The word "brilliant", used here (almost only in British English), is synonymous with "great" or "excellent". While "brilliant" without any context, can certainly mean "ingenious" (and as an American English speaking native, that is the assumed meaning without any context), in this situation, "ingenious" does not work, as its meaning is restricted to mean "genius", "brilliant", "intelligent", etc.
I know it's particularly confusing in this instance, since Duolingo provides absolutely no context. However, even in my experience as an American English speaker, if someone exclaims "Brilliant!", I typically assume they mean "Great!" There exists an implied "That is" in front of the exclamation, so that the full meaning is really conveyed if you write, "[That is] brilliant!" The only exception would be (again, I can only speak on behalf of American English) if someone, for example, makes an ingenius scientific breakthrough. However, British English speakers may be more skewed towards the "Great!" meaning; most of my exposure to that meaning comes via British English speakers.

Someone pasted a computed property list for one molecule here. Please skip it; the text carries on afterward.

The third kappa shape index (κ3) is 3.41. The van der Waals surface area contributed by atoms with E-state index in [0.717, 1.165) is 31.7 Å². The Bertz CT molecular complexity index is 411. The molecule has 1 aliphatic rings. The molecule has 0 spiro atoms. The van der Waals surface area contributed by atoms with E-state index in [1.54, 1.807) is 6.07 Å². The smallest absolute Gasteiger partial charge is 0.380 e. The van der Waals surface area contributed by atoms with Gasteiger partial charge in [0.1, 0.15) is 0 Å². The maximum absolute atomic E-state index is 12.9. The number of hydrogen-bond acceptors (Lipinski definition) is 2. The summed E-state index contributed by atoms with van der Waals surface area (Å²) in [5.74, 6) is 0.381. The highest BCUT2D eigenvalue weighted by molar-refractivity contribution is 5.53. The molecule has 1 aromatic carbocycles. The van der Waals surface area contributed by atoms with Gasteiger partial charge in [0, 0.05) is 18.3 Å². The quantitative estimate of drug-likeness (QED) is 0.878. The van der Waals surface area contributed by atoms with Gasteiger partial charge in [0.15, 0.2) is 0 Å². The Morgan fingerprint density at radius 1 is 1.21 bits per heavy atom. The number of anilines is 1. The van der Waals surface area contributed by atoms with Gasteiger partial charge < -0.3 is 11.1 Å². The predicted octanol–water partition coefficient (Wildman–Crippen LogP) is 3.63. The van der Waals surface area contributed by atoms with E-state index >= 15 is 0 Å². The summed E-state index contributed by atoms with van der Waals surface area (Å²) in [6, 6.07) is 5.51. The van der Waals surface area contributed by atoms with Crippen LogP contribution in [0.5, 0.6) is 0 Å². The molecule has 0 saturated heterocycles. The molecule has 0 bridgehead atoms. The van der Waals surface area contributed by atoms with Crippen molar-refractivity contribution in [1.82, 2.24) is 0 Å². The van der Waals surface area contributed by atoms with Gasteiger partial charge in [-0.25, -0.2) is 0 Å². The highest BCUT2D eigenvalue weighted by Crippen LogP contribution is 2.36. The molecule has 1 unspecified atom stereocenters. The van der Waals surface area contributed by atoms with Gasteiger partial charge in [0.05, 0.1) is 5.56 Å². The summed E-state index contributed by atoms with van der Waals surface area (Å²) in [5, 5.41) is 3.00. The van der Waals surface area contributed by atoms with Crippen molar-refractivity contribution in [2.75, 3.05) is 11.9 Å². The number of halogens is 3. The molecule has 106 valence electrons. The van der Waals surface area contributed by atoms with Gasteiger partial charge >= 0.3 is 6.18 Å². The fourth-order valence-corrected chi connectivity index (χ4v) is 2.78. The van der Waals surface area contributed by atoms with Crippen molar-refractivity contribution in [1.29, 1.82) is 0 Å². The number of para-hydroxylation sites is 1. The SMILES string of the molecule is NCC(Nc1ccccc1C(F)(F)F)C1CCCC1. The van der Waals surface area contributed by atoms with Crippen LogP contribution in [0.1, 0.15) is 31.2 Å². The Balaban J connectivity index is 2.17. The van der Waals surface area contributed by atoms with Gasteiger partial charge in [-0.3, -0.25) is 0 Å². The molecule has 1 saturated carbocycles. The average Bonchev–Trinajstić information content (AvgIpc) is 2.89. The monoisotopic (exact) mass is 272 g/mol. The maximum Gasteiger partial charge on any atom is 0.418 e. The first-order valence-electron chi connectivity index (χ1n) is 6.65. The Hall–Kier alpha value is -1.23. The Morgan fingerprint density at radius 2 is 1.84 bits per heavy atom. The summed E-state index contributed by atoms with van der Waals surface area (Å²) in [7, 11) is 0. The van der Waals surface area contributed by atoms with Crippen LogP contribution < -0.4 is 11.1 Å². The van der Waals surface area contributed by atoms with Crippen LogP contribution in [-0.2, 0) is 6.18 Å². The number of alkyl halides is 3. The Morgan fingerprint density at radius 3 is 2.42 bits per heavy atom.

In American English, the word "brilliant" typically is not a stand-alone ejaculation. It is usually encountered in a full sentence, rather than with implied words as shown above. E.g.: "Einstein's theories of relativity were absolutely brilliant!"
I hope that helps.
Hi ZZyss, non ! les deux se prononcent et s'entendent de la même manière. La seule différence est le genre, masculin "génial" ex : J'adore ton frère il est génial. (masculin pluriel = geniaux) ou féminin "géniale" Ex : Tu as raison c'est une idée géniale. (féminin pluriel = géniales) Ou l'interjection génial ! (extra, super,formidable...) Ex : Génial ! il a réussi le concours. (Brillant in English)
- brilliant, great, fantastic (according to several dictionaries)
However, if you look it up in reverse, you could get up to several dozen answers! The reason is that "génial" is also an interjection meaning "great", so lots of words (many informal) can indicate that sense, like cool, awesome, sweet, super, superb, beautiful, etc. I think that's why there are so many comments here that ask what about this and what about that...
Why was "brilliant" rejected when it was taught as an option for génial?